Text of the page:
Home » Glossary » Addiction

Glossary

What Is Addiction? ↓

What Is Addiction? Addiction is a condition that results when a person ingests a substance (alcohol, cocaine, nicotine) or engages in an activity (gambling) that can be pleasurable but the continued use of which becomes compulsive and interferes with ordinary life responsibilities, such as work or relationships, even health. Users may not be aware that their behavior is out of control and causing problems for themselves and others. The word addiction is used in several different ways. One definition describes physical addiction. This is a biological state in which the body adapts to the presence of a drug so that drug no longer has the same effect; this is known as tolerance. Because of tolerance, there is a biological reaction when the drug is withdrawn. Another form of physical addiction is the phenomenon of overreaction by the brain to drugs (or to cues associated with the drugs). An alcoholic walking into a bar, for instance, will feel an extra pull to have a drink because of these cues. However, most addictive behavior is not related to either physical tolerance or exposure to cues. People compulsively use drugs, or gamble or shop, nearly always in reaction to being emotionally stressed, whether or not they have a physical addiction. Since these psychologically based addictions are not based on drug or brain effects, they can account for why people frequently switch addictive actions from one drug to a completely different kind of drug, or even to a non-drug behavior. The focus of the addiction isn't what matters; it's the need to take action under certain kinds of stress. To treat this kind of addiction requires understanding of how it works psychologically. No matter which kind of addiction is meant, it is important to recognize that its cause is not a search for pleasure, and addiction has nothing to do with one's morality or strength of character. Experts debate whether addiction is a "disease" or a true mental illness, whether drug dependence and addiction mean the same thing, and many other aspects of addiction. Such debates are not likely to be resolved soon. But the lack of resolution does not preclude effective treatment.

Compulsive Gambler ↓

A compulsive, or pathological, gambler is someone who is unable to resist his or her impulses to gamble. This leads to severe personal and, or, social consequences. The urge to gamble becomes so great that tension can only be relieved by more gambling.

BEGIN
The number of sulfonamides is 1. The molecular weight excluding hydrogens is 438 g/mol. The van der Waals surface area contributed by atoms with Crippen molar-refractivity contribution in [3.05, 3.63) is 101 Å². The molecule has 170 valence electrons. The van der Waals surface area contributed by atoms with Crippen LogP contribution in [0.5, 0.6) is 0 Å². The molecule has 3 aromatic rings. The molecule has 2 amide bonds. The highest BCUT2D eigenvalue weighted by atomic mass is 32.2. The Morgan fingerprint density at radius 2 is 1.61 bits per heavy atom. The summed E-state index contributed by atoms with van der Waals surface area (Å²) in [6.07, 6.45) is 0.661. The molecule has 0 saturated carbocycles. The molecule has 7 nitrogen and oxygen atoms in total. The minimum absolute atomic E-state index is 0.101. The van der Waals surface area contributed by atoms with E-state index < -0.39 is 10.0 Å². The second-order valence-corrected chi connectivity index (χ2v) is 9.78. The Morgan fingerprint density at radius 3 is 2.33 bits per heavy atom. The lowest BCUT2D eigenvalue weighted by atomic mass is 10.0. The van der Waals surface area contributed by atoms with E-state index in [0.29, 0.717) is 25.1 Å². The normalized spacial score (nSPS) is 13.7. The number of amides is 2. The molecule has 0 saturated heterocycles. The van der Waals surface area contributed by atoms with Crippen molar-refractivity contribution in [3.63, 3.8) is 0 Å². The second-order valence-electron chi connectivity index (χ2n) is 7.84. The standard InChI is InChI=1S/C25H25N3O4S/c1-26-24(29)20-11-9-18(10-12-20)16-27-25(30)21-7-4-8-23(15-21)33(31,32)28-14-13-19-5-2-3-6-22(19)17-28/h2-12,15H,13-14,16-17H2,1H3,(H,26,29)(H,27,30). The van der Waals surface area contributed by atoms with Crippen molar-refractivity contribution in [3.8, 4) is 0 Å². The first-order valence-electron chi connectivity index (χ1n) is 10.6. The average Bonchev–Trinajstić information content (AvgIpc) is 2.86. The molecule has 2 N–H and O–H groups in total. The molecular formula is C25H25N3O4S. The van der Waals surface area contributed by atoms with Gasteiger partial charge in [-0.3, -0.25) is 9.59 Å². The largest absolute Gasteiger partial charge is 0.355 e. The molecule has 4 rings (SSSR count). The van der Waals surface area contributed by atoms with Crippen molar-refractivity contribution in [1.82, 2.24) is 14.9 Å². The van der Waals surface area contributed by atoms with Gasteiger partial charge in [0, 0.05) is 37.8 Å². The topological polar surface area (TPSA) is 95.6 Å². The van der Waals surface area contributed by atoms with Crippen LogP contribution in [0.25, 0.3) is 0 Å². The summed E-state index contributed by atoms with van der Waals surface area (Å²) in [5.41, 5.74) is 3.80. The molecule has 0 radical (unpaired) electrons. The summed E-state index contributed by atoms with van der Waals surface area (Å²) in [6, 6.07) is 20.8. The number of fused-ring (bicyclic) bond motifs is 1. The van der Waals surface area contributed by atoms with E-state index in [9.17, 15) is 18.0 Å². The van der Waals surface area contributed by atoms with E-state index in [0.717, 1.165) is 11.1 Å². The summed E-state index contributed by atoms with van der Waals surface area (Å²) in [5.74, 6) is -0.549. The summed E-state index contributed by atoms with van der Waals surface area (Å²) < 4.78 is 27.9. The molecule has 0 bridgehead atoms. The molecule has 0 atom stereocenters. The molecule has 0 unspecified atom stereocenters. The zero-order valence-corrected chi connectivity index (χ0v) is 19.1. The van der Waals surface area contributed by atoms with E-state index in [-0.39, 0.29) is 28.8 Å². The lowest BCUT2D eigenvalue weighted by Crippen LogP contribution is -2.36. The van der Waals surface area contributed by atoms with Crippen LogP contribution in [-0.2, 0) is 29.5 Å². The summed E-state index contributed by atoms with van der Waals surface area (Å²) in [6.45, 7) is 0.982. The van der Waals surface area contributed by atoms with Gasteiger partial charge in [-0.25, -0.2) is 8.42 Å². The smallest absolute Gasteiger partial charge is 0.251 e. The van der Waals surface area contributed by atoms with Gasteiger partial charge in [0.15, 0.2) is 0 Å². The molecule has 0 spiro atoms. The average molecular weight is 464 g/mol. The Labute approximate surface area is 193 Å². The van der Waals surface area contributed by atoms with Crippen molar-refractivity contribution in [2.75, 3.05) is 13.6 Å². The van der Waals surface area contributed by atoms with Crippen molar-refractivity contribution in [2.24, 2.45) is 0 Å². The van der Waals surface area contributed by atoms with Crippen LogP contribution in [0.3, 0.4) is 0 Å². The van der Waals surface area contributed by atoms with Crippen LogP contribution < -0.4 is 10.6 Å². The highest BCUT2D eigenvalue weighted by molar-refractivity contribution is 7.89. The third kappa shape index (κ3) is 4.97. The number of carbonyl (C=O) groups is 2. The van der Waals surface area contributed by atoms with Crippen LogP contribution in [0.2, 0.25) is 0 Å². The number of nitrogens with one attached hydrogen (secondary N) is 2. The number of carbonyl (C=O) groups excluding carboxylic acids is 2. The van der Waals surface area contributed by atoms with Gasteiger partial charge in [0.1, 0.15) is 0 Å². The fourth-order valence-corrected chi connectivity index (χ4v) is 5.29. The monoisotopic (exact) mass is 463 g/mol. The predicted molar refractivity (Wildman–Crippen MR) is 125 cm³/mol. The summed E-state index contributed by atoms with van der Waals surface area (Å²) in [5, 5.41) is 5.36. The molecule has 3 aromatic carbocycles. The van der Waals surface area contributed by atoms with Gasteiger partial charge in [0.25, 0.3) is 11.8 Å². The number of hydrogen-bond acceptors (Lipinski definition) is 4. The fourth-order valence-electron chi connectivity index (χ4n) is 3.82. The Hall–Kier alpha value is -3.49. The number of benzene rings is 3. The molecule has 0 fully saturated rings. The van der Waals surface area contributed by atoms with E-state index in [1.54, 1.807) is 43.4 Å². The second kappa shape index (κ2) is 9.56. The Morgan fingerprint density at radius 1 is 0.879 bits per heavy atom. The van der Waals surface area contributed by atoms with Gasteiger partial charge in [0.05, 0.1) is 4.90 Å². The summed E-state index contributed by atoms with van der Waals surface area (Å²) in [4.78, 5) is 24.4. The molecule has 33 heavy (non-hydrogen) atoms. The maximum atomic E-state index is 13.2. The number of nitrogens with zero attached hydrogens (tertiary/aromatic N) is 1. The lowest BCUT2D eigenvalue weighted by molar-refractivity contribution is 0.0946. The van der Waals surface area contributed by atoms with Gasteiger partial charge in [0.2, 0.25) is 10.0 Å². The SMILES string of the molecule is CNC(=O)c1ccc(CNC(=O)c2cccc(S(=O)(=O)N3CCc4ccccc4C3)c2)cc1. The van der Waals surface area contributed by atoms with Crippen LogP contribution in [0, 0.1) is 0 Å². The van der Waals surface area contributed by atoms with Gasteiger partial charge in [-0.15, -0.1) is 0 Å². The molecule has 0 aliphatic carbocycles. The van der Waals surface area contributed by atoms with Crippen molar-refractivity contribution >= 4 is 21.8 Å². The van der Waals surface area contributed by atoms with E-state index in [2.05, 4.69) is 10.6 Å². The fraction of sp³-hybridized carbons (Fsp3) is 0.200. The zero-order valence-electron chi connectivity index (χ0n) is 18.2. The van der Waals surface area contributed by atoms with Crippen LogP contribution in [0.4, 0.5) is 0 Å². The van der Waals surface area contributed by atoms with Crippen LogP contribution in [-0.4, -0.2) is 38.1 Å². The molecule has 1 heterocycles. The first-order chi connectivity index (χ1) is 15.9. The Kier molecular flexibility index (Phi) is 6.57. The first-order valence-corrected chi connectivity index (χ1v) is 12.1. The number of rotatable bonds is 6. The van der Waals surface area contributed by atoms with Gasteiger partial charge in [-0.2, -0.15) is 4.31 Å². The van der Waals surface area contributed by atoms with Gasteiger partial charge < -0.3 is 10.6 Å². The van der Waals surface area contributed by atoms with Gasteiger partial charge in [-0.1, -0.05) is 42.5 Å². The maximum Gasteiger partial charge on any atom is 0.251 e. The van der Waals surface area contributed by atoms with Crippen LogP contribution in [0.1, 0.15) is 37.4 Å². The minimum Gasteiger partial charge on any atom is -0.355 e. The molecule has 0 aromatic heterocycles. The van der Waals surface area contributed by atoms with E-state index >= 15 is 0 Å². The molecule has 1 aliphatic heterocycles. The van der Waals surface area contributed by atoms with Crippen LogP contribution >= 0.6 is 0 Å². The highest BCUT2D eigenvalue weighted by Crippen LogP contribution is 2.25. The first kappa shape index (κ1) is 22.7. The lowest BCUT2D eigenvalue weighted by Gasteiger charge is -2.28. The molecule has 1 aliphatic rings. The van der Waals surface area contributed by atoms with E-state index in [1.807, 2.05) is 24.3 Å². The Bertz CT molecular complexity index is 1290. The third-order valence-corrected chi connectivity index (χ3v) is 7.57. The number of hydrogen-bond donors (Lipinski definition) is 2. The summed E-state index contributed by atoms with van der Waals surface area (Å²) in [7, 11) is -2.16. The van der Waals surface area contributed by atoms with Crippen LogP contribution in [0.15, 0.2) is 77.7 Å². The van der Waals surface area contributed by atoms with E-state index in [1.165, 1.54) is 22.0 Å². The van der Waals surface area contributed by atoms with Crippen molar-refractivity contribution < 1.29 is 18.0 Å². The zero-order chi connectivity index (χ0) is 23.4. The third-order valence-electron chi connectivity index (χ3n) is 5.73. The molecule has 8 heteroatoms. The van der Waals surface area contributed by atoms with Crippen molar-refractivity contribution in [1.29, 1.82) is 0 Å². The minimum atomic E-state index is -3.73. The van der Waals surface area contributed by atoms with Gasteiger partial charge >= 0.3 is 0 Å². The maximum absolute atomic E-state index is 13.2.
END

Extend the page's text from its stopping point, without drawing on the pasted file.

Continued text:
Nicotine Addiction ↓

Addiction is characterized by certain patterns of use.  The first pattern is called tolerance.  Tolerance is when the individual needs to use larger quantities of the drug to obtain the same effect.  Note that most smokers start with a "few" each day and end up smoking over a pack a day.

The next characteristic of addiction is withdrawal.  Withdrawal is a set of physical symptoms which occur when the person stops using the substance.  Anyone who has tried to quit smoking can tell you that your body reacts poorly to the absence of tobacco.  Some common withdrawal symptoms include:  cravings for tobacco, anxiety, drowsiness, irritability, nausea, restlessness, headaches, depressed mood, decreased heart rate, increased appetite or weight gain, and difficulty concentrating. 

The third characteristic of addiction is the presence of dependent behaviors.  Once common example is the continued use of tobacco in spite of knowledge that such use is harmful to yourself or someone you care about.  Other examples include an individual who refuses to accept a job they need because their work will occur in a smoke free environment or a parent who continues to smoke around a child in spite of the damage it does to the child's health.  Other behaviors include preoccupation with tobacco, rituals about buying and smoking tobacco, hiding or sneaking cigarettes, or choosing friends, recreational activities, and lifestyles which revolve around the availability of tobacco.

Gambling Addiction ↓